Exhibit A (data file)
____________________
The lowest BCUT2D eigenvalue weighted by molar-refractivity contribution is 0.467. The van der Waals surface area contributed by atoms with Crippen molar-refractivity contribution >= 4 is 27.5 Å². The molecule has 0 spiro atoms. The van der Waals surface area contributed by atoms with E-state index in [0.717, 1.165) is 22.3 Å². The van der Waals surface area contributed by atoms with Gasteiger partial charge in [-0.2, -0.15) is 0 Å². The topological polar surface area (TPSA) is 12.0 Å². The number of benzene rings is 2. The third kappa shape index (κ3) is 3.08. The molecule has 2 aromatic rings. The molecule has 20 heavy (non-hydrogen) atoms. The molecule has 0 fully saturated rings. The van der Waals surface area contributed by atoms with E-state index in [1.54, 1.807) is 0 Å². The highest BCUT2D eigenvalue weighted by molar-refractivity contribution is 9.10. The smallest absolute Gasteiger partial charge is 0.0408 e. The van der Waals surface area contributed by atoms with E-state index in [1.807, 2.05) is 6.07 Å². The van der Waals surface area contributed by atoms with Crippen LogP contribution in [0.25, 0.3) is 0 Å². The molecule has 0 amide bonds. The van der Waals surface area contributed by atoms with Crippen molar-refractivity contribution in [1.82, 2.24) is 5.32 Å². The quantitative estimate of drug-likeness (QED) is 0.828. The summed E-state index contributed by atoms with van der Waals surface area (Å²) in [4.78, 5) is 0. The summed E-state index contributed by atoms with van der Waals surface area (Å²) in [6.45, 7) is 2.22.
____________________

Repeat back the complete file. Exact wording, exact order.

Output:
The lowest BCUT2D eigenvalue weighted by molar-refractivity contribution is 0.467. The van der Waals surface area contributed by atoms with Crippen molar-refractivity contribution >= 4 is 27.5 Å². The molecule has 0 spiro atoms. The van der Waals surface area contributed by atoms with E-state index in [0.717, 1.165) is 22.3 Å². The van der Waals surface area contributed by atoms with Gasteiger partial charge in [-0.2, -0.15) is 0 Å². The topological polar surface area (TPSA) is 12.0 Å². The number of benzene rings is 2. The third kappa shape index (κ3) is 3.08. The molecule has 2 aromatic rings. The molecule has 20 heavy (non-hydrogen) atoms. The molecule has 0 fully saturated rings. The van der Waals surface area contributed by atoms with E-state index in [1.54, 1.807) is 0 Å². The highest BCUT2D eigenvalue weighted by molar-refractivity contribution is 9.10. The smallest absolute Gasteiger partial charge is 0.0408 e. The van der Waals surface area contributed by atoms with E-state index in [1.807, 2.05) is 6.07 Å². The van der Waals surface area contributed by atoms with Crippen LogP contribution in [0.25, 0.3) is 0 Å². The molecule has 0 amide bonds. The van der Waals surface area contributed by atoms with Crippen molar-refractivity contribution in [1.82, 2.24) is 5.32 Å². The quantitative estimate of drug-likeness (QED) is 0.828. The summed E-state index contributed by atoms with van der Waals surface area (Å²) in [4.78, 5) is 0. The summed E-state index contributed by atoms with van der Waals surface area (Å²) in [6.45, 7) is 2.22.